The Bible-style title fits with John’s strong connection with the Wesleyan Methodist Church, particularly Park View, Watling Street, Brownhills. The chapel was redeveloped for housing; the ironically named Deville Mews.
Family lore tells that John was sometime choirmaster. Some of the singers habitually decamped to the Prince of Wales pub across the road, but one evening John told them that anyone going to the pub need not turn up next week. Everyone went to the Prince!
Taking heed of the dire warnings of the various magazines, such as Your Family Tree, that offered advice and practical tips to genealogists, I first filled in the obvious gap that I had no documentary evidence that John was actually a direct ancestor. Consequently, I obtained a copy of the entry of birth for Samuel Dennis. He was born at Watling Street, Hammerwich, Brownhills, father John Dennis and mother Emma Dennis, formerly Jones. At least I would not be the next person to trace a family tree back to the sixteenth century only to find the ancestors were not really theirs! It seems there are countless examples of people not realising that the man they called “Daddy”, was not really their birth parent or that “auntie Mary” was nothing of the sort.
Hammerwich was the parish, but not the place people said they lived in. Being local I knew this, but, in urban areas, this can be confusing, especially when a sequence of local authority reorganisations mean that the same house could be successively in Lichfield Rural District, Brownhills Urban District, Aldridge – Brownhills Urban District, all Staffordshire, and then Walsall Metropolitan Borough, West Midlands.
I was contacted once by a distant relative via Genes Reunited who had been researching an ancestor who lived at Webb’s Row, Hammerwich, Staffordshire. The small village of Hammerwich sits on high ground to the north of Watling Street and has many of the features of a rural settlement. Surrounded by fields it boasts a hall, parish church, windmill (sail-less and now residential), cricket field, railway station axed after Beeching, primary school and post office, including stores and off-license.
He and his wife had travelled there, but found no Webb’s Row. This terrace of ten Victorian houses had been demolished long since, but actually stood on Castle Street, Brownhills, some two miles from Hammerwich. Like many of the houses in the area, I remember them standing empty, doorless, windowless shells, merely the shadows of family homes, now playgrounds for the local kids. In places shelves still bore half-empty bottles of tomato ketchup or Branston pickle. Condemned in the mid-1960s they were demolished to make way for altogether more salubrious homes for elderly folk, with ‘mod cons’ like running water and central heating. Howdle’s Cottages, Williams’s Row, Woodhouse’s Buildings and Fox’s Row went at the same time.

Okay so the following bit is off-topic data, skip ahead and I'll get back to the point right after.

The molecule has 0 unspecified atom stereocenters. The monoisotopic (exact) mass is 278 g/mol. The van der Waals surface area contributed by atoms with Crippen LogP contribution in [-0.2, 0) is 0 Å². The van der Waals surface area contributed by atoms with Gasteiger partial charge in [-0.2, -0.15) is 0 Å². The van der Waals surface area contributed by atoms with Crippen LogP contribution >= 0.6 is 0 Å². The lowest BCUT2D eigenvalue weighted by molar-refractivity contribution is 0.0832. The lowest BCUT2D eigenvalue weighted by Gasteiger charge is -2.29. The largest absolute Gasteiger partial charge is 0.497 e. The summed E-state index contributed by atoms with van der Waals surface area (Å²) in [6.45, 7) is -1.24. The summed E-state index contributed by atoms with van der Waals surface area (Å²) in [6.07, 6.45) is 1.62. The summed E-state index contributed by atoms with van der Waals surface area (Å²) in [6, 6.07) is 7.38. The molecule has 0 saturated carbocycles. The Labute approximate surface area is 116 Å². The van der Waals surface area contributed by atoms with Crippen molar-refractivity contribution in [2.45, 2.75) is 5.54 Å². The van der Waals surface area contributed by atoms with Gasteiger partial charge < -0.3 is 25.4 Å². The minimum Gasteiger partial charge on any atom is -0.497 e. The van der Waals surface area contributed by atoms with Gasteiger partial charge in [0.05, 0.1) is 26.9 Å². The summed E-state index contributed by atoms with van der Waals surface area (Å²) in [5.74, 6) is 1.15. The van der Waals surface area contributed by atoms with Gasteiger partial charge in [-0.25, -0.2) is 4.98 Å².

John and Emma Dennis were easily located in the 1901 census. They lived at Howdles Cottages. John, age 48, was a colliery checkweighman, born at Brownhills. Emma was 44 and born at Pontesbury, Salop. There were three children: John, 19, colliery horse driver; Henry, 20, coal miner/loader; and Samuel 14, colliery banksman. All three, it said, were born at Hammerwich – the parish again, the civil parish, not the ecclesiastical one. These were Dad’s father and uncles Jack and Harry.
Their older sister, Dad’s aunt Lizzie, like many young women, was in domestic service at Lymewood, Sutton Road, Erdington, Sutton Coldfield. Her employers were spinster sisters Catherine, living on own means, and Grace McBean, teacher in high school.
John’s occupation in 1881 was given as “check clerk” and in 1901 as “colliery checkweighman”. This was an important job that required the trust of both owners and miners. He was based at the weighbridge and recorded the weight of coal cut by each miner. At the end of the week he would hand his records to a clerk in the office who would then give John the wages for the previous week. John would then distribute the pay to the men.
According to my notebook the next thing I looked at was great grandfather John Dennis to find out about the move from Leicestershire and how Tom Dennis of the Railway Tavern fitted in.